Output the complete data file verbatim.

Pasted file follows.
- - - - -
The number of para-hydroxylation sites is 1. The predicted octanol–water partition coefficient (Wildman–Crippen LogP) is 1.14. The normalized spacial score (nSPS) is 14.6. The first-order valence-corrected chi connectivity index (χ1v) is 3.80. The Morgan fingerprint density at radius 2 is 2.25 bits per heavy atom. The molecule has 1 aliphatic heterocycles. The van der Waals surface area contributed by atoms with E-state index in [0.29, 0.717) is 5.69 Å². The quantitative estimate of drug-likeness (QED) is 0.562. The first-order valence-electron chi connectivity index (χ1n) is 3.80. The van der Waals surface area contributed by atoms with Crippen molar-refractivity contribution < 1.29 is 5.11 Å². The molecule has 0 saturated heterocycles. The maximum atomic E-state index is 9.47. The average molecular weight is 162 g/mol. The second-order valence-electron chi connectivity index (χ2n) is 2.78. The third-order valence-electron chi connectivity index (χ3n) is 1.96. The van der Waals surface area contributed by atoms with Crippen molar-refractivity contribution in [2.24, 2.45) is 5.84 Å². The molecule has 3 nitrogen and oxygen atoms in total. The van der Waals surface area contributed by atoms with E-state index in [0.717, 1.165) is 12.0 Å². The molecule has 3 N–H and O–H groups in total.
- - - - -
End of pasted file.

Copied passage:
The number of para-hydroxylation sites is 1. The predicted octanol–water partition coefficient (Wildman–Crippen LogP) is 1.14. The normalized spacial score (nSPS) is 14.6. The first-order valence-corrected chi connectivity index (χ1v) is 3.80. The Morgan fingerprint density at radius 2 is 2.25 bits per heavy atom. The molecule has 1 aliphatic heterocycles. The van der Waals surface area contributed by atoms with E-state index in [0.29, 0.717) is 5.69 Å². The quantitative estimate of drug-likeness (QED) is 0.562. The first-order valence-electron chi connectivity index (χ1n) is 3.80. The van der Waals surface area contributed by atoms with Crippen molar-refractivity contribution < 1.29 is 5.11 Å². The molecule has 0 saturated heterocycles. The maximum atomic E-state index is 9.47. The average molecular weight is 162 g/mol. The second-order valence-electron chi connectivity index (χ2n) is 2.78. The third-order valence-electron chi connectivity index (χ3n) is 1.96. The van der Waals surface area contributed by atoms with Crippen molar-refractivity contribution in [2.24, 2.45) is 5.84 Å². The molecule has 3 nitrogen and oxygen atoms in total. The van der Waals surface area contributed by atoms with E-state index in [0.717, 1.165) is 12.0 Å². The molecule has 3 N–H and O–H groups in total.